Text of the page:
disposed of out of the public lands )1,-
864,975 acres—a quantity greater by
1,099,270 acres than was disposed of the
previous year. Of this amount 1,370,-
320 acres were for cash ; 389,460 acres
located with militaryiyarrants; 4,671,--
332 acres taken for homestefuls; 693,913
acres located with college scrip; 3,554,-
887 acres granted to railroad; 455,34
acres granted to wagon roads; 714,255
acres given to States, as swamp lands ;
5,760 acres located by Indian scrip.
The cash receipts from all sources in
the Land Office amounted to $3,218,104).
During the same period 22,016,608 acres
of the public lands weresurveycd,which ,
added to the quantity before surveyed,
amounts to 583,364,780 acres, lem . ing
1,257,633,628 acres of the public lands
still unsurveyed.
The reports of the subordinates of the
Land Otlice contain interesting infor
mation in regard to their respective dis
tricts. They uniformly mention the
fruitfulness of the soil during the past
season, and the increased yield of all
kinds of produce. Even in those States
and Territories where mining is the
principal business, agricultural products
have exceeded the local demand, and
liberal shipments have been made to
distant points.
During the year endireSepterober 30,
1872„ there were issued from the Patent
Office 13,06 patents, 283 extensions,and
566 certificates and registries of trade
marks. During the same time. 19,587
applications for patents, including re
issues and desins, have been received,
and 3,100 caveats filed. The fees re
ceived during the same period amount
ed t 05700.954 86, and the total expendi
tures to $623,553 90, making the net re
ceipts over the expenditures $77,400 26.
Since 1836, 200,000 applications for
patents have been flied, and
about 133,000 patents issued. The office
is being eomitteted under the same laws
and general organization as were adopt
ed at the original inauguration, when
only from 100 to 500 applications were
made per annum. The Commissioner
shows that the office has outgrown the
original plan, and that a new organiza
tion has become necessary. This sub
ject was presented to Congress in a
special communication in February
last, with my approval and the appro
val of the Secretary of the Interior, and
the suegestions emilajked in said com
munication were ettiliTaced in the bill
that was reported to the House by the
Committee on Patents at the lag session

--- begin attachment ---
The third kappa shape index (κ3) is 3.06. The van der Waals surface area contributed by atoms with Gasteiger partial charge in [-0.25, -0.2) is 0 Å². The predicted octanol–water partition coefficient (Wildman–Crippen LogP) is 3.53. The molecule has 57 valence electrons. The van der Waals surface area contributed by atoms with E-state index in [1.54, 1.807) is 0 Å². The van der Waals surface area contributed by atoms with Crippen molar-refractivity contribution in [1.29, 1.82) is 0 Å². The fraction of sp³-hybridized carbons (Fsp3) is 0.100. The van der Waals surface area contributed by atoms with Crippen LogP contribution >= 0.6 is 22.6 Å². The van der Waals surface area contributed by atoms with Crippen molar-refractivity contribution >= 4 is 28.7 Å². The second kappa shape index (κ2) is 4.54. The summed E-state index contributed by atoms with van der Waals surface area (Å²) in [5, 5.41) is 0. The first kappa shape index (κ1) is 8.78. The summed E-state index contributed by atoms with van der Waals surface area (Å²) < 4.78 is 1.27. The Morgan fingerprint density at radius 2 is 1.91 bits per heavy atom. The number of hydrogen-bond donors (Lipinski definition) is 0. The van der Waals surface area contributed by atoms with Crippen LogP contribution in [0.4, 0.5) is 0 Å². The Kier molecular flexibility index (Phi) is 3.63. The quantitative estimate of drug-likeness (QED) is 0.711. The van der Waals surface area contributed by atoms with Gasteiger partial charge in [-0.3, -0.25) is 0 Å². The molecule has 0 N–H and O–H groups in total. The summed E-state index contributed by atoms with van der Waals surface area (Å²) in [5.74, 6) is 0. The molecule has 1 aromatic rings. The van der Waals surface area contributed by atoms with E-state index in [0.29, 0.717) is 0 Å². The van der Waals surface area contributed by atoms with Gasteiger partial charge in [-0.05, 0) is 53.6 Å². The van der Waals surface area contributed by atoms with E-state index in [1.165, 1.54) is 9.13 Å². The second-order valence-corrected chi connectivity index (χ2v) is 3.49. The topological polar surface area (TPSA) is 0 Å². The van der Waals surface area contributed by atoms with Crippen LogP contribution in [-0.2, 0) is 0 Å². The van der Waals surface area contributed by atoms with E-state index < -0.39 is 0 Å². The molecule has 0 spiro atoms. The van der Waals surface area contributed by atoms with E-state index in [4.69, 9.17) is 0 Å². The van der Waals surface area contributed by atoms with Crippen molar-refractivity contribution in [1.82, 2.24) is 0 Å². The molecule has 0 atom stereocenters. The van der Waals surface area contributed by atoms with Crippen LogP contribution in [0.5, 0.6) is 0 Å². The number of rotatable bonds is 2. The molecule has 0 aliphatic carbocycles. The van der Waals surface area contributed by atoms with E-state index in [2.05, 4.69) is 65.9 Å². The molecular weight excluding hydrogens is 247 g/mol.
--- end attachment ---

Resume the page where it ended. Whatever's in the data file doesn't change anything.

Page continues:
The subject of the re-organization of
the Patent Office, as contemplated by
the bill referred to, is one of such int
portance to the industrial interests of
the country that I commend it to the
attention of Congress. The Commis
sioner also treats the subject of a separa
tion of the Patent Office from the De
partment of the Interior. This subject
is also embraced in the bill heretofore
referred to. The CoMmissioner com
plains of the want of room for themodel
gallery, and for the working force and
necessary files of the office. It is im
1 I r:111 , -i' , 1 thn.
oih e , properl:, - %V it hoot wore rooiti ill
hip!! to arrange 11111Willp;S
I!".11 ;101'4 1 10 1' ,tisolteil in the
bowioes,. The whole of
tlte Pni (111 11 111t0e 1)1111(101g will soon ho
iteeileti, if not iilready, for the aeconi
moilation of the husittess of the l'utellt
The amount paid for pensions in the
lust fiscal year was $30,109,:i41), an
amount larger by $3,708,434 than was
paid hiring the preveiling year. Of
his amount, :$2,213,409 were paid under
the act of om g ress of February 17, 1871,
to survivors of the war of 1812.
The annual inerease of pensions by
the legislation of Congress has more
than kept pace with the natural yearly
tosses from the rolls. The act of Con
gress of June, 1872, has added an esti
mated amount of s7; - ,0000 per annum
to the rolls, without inereasing the
number of pensioners. We cannot,
therellire, look for any substantial de
crease in the expenditures of this de
partment for sotto' vitae to cotne, or so
long :is ( 'ongress ruutiuuos to SO change
the rates of pensions. The whole HUM
her of soldiers enlisted in the War of
the Rebellion was 9,688,1423. The total
number of claims for invalid pensions
is,,l4(;,(titti, being but six per cent of
the whole number of enlisted men.